Ever since catching Gloria years ago, I’ve been eager to see more of Sebastian Lelio’s work. He’s one of Chile’s leading filmmakers in recent years. A Fantastic Woman is one of my favorite films released this year, and Lelio’s dropping the English-language film Disobedience just weeks afterward. With muted grays and an overriding seriousness, the film explores a scandalous love triangle in the Jewish Orthodox community. There’s something about stories of exclusion in very insular communities that I find compelling.
Disobedience has played at other festivals, and stars Rachel Weisz, Rachel McAdams, and Alessandro Nivola have all been praised for their performances. It will be out in limited release by the end of April, though I would like to catch it a bit early if possible. — Hubert Vigilla
The Miseducation of Cameron Post
Winner of the Grand Jury Prize at this year’s Sundance Film Festival, The Miseducation of Cameron Post is about a teenage girl getting sent to gay conversion camp. It’s something that’s come back into the news since our current Vice President seems to support certain forms of gay conversion therapy. I’m curious how this will be depicted and explored on screen since the film has also been billed as both a coming-of-age story and an LGBT version of One Flew Over the Cuckoo’s Nest.
Since it’s set in the early 1990s, I wonder how that era will be depicted, especially given the prevailing views on homosexuality back then. This all makes me want to rewatch But I’m a Cheerleader for the first time in forever. — Hubert Vigilla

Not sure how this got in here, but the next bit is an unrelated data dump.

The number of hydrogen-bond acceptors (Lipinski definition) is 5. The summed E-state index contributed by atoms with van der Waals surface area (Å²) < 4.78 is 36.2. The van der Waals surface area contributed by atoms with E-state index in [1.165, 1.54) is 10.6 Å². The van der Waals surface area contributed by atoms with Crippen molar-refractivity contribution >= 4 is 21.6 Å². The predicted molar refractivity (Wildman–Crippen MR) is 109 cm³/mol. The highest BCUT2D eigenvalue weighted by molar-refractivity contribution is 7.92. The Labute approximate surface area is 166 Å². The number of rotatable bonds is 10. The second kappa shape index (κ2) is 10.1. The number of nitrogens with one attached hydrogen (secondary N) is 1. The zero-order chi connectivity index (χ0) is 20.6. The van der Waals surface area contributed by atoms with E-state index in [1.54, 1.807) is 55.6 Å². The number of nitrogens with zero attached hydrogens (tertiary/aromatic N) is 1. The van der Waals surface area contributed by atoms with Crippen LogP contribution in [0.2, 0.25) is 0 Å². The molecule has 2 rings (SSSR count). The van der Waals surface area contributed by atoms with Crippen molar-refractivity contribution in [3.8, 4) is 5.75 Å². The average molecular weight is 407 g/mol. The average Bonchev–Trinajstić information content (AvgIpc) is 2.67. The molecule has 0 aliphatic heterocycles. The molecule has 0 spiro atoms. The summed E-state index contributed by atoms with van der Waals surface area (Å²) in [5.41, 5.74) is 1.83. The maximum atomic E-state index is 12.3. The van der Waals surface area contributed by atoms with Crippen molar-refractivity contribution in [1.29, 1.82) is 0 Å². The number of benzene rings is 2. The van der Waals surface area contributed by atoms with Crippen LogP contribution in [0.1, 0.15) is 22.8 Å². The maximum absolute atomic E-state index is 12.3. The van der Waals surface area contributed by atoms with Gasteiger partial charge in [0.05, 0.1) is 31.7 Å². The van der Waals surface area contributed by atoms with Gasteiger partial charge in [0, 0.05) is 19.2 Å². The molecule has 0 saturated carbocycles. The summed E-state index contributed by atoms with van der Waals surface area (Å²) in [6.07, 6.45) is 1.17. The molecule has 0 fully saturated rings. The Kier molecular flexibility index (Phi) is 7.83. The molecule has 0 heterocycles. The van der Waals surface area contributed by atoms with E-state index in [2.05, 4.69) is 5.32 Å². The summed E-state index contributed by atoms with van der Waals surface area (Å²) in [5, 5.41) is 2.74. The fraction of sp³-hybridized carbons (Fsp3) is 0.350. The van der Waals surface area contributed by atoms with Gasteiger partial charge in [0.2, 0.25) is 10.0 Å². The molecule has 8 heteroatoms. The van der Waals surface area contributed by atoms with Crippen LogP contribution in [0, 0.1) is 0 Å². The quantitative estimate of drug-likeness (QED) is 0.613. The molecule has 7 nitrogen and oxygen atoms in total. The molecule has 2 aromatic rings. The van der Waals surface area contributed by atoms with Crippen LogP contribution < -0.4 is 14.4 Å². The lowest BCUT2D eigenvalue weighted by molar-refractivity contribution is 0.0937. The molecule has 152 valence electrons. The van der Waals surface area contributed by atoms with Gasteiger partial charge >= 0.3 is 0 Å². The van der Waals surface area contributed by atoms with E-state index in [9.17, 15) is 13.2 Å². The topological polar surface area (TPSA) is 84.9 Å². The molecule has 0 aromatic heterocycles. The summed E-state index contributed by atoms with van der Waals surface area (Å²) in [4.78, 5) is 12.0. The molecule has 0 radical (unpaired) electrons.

Slut in a Good Way
If there’s one kind of film I don’t think we get enough of here in the States, it’s movies that talk about sex openly and honestly. Americans have a weird relationship when it comes to the subject and sex and violence. One topic is a part of life and is necessary for any life to continue on, yet Americans have a horrible fear of showing sex, genitals, breasts, or anything sexually without fearing that it’ll offend someone. On the other hand, violence, which is generally abnormal and something that is a product of conflict and negativity, if praised and shown in all its gory, icky, brutal goodness. Hypocrisy? Probably.
But that’s why Slut in a Good Way is so fascinating to me. It’s a movie that shows that sex can be liberating and beautiful. It’s a story about a woman who finds her place in the world through sex and uses it as a tool that defines her as an independent woman. Now I’m sure that the other characters are going to tear her down for this, but it’s not every day you get to see a movie about sex in such an open and positive light. — Jesse Lab
You Shall Not Sleep
Now here’s a weird horror movie that I can strangely get behind. The premise surrounds an actress who decides to go into a deep method program where she gets placed inside of a psychiatric hospital with other actors and are all sleep deprived. It’s supposed to be a revolutionary acting program, but as time goes on and the actors become more sleep deprived, things get… weird for them. Hallucinations, paranoia, and they still have to perform a play at the end of the day. I have no idea what’s going to happen, but just based on the premise alone and watching characters slowly lose their minds, color me intrigued. — Jesse Lab